On the New England Transit Map, I incorporated the colors for the five T rapid transit lines, and emphasized their local focus with a thinner line weight than the regional and intercity rail, consistent with the thinner line weight for CTfastrak and the Rhode Island R Line. To strengthen the connection between rapid transit and regional rail, I included and labeled the four downtown core interchange stations and the connections to commuter/regional/intercity rail at North Station, South Station, and Back Bay in addition to the terminal stops on each T rapid transit line.


I used the Helvetica typeface to convey a standard, system-agnostic approach to labeling elements throughout the map. To make the map easy to read, I set all station labels in horizontal type. Along with expanded central areas, horizontal labels enhance the map’s usability, especially where the close physical proximity of transit lines would be difficult to represent in a geographic map. Bold labels are used for interchange stations, underscoring their role in helping people transfer at key points where lines connect.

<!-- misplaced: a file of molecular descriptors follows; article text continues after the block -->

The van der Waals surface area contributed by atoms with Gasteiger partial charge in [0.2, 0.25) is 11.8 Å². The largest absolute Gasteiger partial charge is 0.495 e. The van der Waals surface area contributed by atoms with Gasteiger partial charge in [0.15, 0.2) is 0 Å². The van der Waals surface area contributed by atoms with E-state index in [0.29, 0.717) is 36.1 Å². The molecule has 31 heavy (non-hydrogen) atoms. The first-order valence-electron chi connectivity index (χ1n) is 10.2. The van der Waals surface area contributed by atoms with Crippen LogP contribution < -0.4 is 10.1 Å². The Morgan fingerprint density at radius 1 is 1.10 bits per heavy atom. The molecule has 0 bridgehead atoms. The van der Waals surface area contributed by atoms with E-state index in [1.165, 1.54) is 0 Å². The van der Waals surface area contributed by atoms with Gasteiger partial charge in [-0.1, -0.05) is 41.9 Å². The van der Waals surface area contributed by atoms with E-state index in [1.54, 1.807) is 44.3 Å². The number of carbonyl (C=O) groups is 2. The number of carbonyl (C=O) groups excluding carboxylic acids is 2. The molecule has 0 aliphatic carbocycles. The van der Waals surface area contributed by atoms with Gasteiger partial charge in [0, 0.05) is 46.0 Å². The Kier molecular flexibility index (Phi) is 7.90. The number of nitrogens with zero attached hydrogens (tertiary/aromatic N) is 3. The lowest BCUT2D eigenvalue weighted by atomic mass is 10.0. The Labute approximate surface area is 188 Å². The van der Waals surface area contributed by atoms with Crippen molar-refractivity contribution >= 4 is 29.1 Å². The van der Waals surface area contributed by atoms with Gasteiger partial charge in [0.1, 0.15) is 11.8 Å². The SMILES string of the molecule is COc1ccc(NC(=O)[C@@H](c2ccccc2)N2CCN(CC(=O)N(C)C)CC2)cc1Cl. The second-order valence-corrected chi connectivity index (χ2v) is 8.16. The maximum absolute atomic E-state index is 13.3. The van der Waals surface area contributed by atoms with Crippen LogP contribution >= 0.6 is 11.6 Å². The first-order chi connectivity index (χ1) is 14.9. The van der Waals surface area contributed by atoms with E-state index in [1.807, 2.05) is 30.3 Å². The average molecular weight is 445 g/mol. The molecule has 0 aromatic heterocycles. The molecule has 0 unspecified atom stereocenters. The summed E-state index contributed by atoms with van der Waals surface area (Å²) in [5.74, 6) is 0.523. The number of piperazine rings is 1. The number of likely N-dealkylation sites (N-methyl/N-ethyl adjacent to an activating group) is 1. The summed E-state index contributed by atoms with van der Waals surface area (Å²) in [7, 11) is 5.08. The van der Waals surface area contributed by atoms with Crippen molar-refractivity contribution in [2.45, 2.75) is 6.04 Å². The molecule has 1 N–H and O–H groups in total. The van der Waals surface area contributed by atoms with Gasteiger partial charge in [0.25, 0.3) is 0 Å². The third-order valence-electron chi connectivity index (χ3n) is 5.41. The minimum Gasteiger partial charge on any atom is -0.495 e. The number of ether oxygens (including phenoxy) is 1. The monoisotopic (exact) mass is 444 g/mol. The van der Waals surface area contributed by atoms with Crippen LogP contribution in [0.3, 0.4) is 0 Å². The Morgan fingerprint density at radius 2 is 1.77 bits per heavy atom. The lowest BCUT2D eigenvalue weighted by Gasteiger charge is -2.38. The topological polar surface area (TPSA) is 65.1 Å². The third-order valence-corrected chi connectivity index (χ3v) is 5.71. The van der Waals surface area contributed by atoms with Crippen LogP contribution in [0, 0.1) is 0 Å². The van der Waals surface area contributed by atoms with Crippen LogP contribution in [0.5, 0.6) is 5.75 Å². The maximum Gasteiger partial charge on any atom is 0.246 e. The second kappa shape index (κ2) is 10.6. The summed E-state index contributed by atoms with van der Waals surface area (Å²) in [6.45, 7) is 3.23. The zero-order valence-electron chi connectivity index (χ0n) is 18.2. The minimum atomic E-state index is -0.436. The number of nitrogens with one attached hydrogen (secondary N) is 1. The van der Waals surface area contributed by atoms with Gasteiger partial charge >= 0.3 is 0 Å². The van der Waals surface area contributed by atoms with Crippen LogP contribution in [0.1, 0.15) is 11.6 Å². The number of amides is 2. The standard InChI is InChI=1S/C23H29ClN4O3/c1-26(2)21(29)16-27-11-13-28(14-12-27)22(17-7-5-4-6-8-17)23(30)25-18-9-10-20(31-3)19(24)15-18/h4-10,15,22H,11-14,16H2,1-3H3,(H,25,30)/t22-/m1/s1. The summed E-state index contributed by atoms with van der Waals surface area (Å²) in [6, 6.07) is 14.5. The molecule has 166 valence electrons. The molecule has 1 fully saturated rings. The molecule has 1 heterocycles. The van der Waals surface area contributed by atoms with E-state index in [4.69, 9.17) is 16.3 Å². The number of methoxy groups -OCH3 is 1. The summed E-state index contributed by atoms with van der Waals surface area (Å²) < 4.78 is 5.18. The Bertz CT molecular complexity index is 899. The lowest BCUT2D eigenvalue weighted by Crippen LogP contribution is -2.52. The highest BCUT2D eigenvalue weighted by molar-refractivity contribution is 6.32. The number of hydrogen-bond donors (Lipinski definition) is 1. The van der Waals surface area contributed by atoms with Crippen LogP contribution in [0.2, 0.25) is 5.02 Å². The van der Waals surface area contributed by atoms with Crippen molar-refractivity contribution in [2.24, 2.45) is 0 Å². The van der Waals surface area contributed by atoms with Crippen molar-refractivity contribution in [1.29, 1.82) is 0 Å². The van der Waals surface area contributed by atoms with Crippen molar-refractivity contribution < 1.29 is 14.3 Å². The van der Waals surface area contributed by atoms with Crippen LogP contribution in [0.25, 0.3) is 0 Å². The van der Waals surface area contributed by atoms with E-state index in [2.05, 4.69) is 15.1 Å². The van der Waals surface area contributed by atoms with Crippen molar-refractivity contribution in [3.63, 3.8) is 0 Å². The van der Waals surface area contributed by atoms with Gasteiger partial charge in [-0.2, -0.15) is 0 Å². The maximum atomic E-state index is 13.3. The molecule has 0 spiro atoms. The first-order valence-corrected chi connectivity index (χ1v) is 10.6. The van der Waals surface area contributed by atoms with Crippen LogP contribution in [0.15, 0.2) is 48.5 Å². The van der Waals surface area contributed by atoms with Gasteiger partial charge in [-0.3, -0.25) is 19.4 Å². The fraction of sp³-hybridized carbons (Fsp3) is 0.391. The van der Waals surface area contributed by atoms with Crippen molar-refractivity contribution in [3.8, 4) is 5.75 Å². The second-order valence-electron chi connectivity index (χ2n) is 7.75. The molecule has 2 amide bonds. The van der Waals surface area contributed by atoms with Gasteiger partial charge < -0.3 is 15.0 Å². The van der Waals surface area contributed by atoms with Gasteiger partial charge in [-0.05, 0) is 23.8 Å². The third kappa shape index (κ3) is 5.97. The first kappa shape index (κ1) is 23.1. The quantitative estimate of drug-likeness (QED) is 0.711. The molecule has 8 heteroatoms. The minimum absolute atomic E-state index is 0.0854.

My use of sans-serif type was influenced by Fred Stingemore’s 1931 London Underground map, and by Paul Shaw, who illustrated the mid-20th Century move to standardize transit information design and wayfinding tools his 2011 book Helvetica and the New York City Subway System. Shaw’s 2011 poster for a talk on his book cleverly illustrates the motivation to replace what he called a “competing jungle of signage” with a modern system. My use of horizontal type was influenced by Erik Spiekermann, who led the redesign of the passenger information system for Berlin’s transit.

Future Service

In addition to existing lines, the map shows how the region is making progress on expanding transit. Including future lines and stations helps build awareness of projects that will make it even more convenient to take transit. It also makes the map design more durable, because it won’t need to be redrawn to make space for these additions. To indicate projects under construction, I used yellow and black striped lines with opaque station markers. Proposed services are shown using opaque lines and station markers.